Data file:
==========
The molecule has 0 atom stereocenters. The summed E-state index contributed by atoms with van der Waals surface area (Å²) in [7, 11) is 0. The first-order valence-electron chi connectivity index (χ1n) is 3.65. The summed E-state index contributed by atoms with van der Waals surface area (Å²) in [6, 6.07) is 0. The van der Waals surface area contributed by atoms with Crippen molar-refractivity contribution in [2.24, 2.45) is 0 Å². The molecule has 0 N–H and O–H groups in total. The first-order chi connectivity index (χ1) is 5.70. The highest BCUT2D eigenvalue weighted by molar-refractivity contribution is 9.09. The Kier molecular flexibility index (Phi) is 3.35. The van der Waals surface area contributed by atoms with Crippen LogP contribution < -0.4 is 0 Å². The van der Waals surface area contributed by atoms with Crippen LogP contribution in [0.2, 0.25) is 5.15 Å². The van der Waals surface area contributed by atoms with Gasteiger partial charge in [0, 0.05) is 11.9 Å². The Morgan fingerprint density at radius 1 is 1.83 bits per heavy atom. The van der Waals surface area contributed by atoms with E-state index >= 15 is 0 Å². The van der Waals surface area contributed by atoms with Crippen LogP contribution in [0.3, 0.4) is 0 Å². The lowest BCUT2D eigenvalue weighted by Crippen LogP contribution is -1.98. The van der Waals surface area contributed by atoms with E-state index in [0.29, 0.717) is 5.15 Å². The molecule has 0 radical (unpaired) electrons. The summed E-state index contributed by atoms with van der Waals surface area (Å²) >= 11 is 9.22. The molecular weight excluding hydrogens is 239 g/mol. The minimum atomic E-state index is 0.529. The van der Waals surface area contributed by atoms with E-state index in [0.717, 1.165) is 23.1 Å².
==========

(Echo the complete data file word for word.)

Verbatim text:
The molecule has 0 atom stereocenters. The summed E-state index contributed by atoms with van der Waals surface area (Å²) in [7, 11) is 0. The first-order valence-electron chi connectivity index (χ1n) is 3.65. The summed E-state index contributed by atoms with van der Waals surface area (Å²) in [6, 6.07) is 0. The van der Waals surface area contributed by atoms with Crippen molar-refractivity contribution in [2.24, 2.45) is 0 Å². The molecule has 0 N–H and O–H groups in total. The first-order chi connectivity index (χ1) is 5.70. The highest BCUT2D eigenvalue weighted by molar-refractivity contribution is 9.09. The Kier molecular flexibility index (Phi) is 3.35. The van der Waals surface area contributed by atoms with Crippen LogP contribution < -0.4 is 0 Å². The van der Waals surface area contributed by atoms with Crippen LogP contribution in [0.2, 0.25) is 5.15 Å². The van der Waals surface area contributed by atoms with Gasteiger partial charge in [0, 0.05) is 11.9 Å². The Morgan fingerprint density at radius 1 is 1.83 bits per heavy atom. The van der Waals surface area contributed by atoms with E-state index >= 15 is 0 Å². The van der Waals surface area contributed by atoms with Crippen LogP contribution in [0.3, 0.4) is 0 Å². The lowest BCUT2D eigenvalue weighted by Crippen LogP contribution is -1.98. The van der Waals surface area contributed by atoms with E-state index in [0.29, 0.717) is 5.15 Å². The molecule has 0 radical (unpaired) electrons. The summed E-state index contributed by atoms with van der Waals surface area (Å²) >= 11 is 9.22. The molecular weight excluding hydrogens is 239 g/mol. The minimum atomic E-state index is 0.529. The van der Waals surface area contributed by atoms with E-state index in [0.717, 1.165) is 23.1 Å².